- stronger indicators are use of dormant (inactive) or machine accounts, changes to logs that should not
exist, hacker tools found on
- strategies for containment
of viruses and attackers: disconnect
affected devices/circuits, engage firewall
rules to limit or refuse traffic, disable user/device accounts as necessary, disable compromised services
- an analysis of how
the incident occurred should be done to determine how to prevent such incidents in the future
- security incidents typically must be reported to your own
organization, and may have to be reported as crimes
The text moves on to discuss Disaster Recovery Plans for a few
- disaster - The text
proposes that a disaster is what you are having if damage cannot be
contained or controlled, or if it will take some time to recovery to
- disasters can be classified as man-made or natural, which might be most
interesting to your insurance carrier (covered or not covered)
- flexibility - the
text finally considers the idea that your best plans may not be enough,
and should be flexible to accommodate reality
- Disaster recovery plans may or may not include procedures
to follow while the disaster
is occurring. As stated before, the organization you work for may call
these plans by different name or put them in a more reasonable order.
If the plan does not contain
concurrent procedures, those will be in a Business Continuity Plan.
Business Continuity Plans
are discussed next.
In the case of a disaster that makes a work site unusable,
such as a fire or flood, it becomes necessary to have a plan for
alternate means of continuing business. The text lists three types of
off site operation plans:
- cold site - a basic site with office
space, but without computers or other devices that you would have to
supply, without established connectivity, without a data copy unless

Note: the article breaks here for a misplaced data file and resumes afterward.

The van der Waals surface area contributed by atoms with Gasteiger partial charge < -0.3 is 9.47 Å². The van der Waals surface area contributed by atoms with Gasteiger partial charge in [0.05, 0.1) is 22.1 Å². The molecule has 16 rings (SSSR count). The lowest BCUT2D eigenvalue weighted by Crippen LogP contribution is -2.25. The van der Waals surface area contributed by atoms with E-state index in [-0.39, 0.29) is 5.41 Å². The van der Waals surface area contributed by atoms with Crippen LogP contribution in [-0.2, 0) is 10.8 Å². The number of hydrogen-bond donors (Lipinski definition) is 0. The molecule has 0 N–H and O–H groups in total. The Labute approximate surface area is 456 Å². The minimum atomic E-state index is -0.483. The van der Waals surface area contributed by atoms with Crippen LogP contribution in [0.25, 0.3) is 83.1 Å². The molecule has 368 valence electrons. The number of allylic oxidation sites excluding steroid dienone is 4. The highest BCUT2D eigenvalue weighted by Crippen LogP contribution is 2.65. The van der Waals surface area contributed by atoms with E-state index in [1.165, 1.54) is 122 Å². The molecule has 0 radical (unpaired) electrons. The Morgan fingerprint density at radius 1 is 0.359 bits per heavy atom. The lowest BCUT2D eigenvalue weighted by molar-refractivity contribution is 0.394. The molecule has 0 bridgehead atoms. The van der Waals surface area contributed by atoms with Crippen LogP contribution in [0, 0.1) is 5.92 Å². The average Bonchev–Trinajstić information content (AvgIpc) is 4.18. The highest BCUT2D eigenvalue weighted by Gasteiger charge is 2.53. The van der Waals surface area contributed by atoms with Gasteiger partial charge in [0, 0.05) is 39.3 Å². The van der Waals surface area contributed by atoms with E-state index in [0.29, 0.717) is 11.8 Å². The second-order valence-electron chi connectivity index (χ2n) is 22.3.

you can supply it. Sort of like having to take your laptop to a hotel.
- warm site - has office space, hardware,
and may have connectivity; may have a recent backup of your data, but
it will have to be loaded on computers that may also have to be
configured. Sort of like borrowing office space from another part of
- hot site - a functional duplicate of the
site that has gone down, including office space, computers,
connectivity to the Internet, telephone service, and the capacity to
either load a backup of your data that is stored there, or to use a
copy of your data that is already in place. Welcome to the mirror
- mobile by design
an option the text does not cover is being able to work from anywhere
you have connectivity, perhaps by using a laptop, using services and
drive space on the Internet, and using a software phone that runs on
your laptop. Alternatively, some organizations rely on field staff
using cell phones, smart phones, or tablets in place of "standard"
office equipment to increase mobility and make better use of their time.
Several variables are discussed, but they are best considered
as examples. You need to make plans and arrangements based on the
realities of your organization.
- Do you have multiple sites?
- Are all sites affected by the disaster?
- Can your staff function away from their regular location?